News

FCC Judge: Game, Set, Match to Tennis

1/02/2012 12:01 AM Eastern

A Federal Communications
Commission administrative law judge’s
ruling could place millions of new Comcast
subscribers on Tennis Channel’s side
of the distribution net in 2012.

Judge Richard Sippel, in a ruling issued
Dec. 20, “concluded that Tennis Channel
has satisfied its burden of proving that
Comcast Cable engaged in discrimination
in the selection, terms or conditions
of carriage on the basis of its non-affiliation
with Tennis Channel.”

If the ruling is approved by the full commission,
Comcast will have to pay $375,000
and is prohibited from discriminating
against Tennis vis-à-vis the NBC Sports
Network or Golf Channel, which Sippel determined
were similarly situated and affiliated
with Comcast’s NBCUniversal.

Should the FCC not overturn the ruling,
it will mark the first time a network
has prevailed in a program-carriage complaint
against a cable operator.

More important for Tennis, which currently
counts some 2.7 million Comcast
subscribers, the decision could push its
subscriber base with the nation’s largest
distributor toward 20 million and its overall
carriage to some 50 million.

Network officials said it was their understanding
that rollouts would commence
following full FCC approval,
noting that the ALJ order directs Comcast
to “proceed as soon as practicable
with remediation.”

For its part, Comcast maintains the legal
volleying is not over.

“Comcast has the contractual right to
distribute Tennis Channel as it does currently,
and Comcast firmly believes that
the exercise of that right to minimize
costs to consumers is not discrimination,”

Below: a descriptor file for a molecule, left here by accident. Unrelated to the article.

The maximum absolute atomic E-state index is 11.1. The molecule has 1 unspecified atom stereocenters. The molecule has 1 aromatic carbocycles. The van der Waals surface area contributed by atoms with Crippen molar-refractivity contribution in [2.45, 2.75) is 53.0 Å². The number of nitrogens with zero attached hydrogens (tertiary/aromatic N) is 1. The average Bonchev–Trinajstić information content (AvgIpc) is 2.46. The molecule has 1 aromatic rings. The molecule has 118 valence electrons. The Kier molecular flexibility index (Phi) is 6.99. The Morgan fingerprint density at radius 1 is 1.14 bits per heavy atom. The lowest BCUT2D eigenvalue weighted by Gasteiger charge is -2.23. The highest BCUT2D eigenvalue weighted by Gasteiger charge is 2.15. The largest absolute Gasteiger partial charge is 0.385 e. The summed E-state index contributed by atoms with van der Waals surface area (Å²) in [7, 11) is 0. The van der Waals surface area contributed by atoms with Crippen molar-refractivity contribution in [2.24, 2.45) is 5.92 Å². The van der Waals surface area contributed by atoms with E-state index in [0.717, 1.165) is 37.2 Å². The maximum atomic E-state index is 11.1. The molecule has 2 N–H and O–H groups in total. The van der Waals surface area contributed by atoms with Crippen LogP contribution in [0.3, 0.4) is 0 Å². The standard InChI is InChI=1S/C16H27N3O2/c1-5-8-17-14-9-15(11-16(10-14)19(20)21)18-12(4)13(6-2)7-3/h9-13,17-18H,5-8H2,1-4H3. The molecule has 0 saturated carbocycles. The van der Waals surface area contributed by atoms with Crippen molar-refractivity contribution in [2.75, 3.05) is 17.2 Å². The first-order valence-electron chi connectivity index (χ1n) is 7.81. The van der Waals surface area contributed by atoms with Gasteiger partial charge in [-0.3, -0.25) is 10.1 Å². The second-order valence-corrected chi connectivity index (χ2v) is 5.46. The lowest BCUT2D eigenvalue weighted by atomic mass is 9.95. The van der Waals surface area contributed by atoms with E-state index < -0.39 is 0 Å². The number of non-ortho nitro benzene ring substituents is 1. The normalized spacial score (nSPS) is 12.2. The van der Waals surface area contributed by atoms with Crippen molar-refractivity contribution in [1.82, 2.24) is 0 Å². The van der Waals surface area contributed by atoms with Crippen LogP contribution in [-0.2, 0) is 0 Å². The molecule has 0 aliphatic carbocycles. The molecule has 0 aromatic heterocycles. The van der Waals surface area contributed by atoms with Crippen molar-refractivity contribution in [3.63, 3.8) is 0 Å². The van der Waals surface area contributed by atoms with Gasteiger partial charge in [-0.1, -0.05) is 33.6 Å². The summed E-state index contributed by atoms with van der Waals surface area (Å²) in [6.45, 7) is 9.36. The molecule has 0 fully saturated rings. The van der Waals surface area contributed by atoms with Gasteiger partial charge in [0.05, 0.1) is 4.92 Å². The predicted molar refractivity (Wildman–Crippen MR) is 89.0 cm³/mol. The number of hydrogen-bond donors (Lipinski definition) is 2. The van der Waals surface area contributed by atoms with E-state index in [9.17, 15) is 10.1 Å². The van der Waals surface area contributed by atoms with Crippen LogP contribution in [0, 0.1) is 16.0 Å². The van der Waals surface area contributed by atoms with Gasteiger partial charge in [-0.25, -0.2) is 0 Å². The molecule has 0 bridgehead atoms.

Comcast vice president of government
communications Sena Fitzmaurice
said after the ruling. “Moreover, this decision
purports to supersede an existing
contract between two private parties,
which is unprecedented in the programcarriage
context.”

Comcast didn’t return queries by presstime seeking
an update on the situation.

Elsewhere, Tennis continues to negotiate
with Verizon Communications’ FiOS
TV for reinstatement on the telco’s video
platform.

“We’re still in talks with Verizon,” Tennis
spokesman Eric Abner said. “Hopefully,
an agreement will come in time for the
Australian Open [which begins Jan. 16].”

Verizon had been carrying Tennis
as part of the nine-year National Cable
Television Cooperative contract, calling
for sports-tier placement, that expired on
Sept. 3, before a new deal went into effect
the next day with the co-op for digital-
basic carriage. In turn, Tennis pulled
its signal from Verizon, which had been
proffering the network on its Ultimate
service level.

A Verizon spokeswoman noted: “We
continue to talk and remain hopeful that
we can put Tennis Channel back on.”

October
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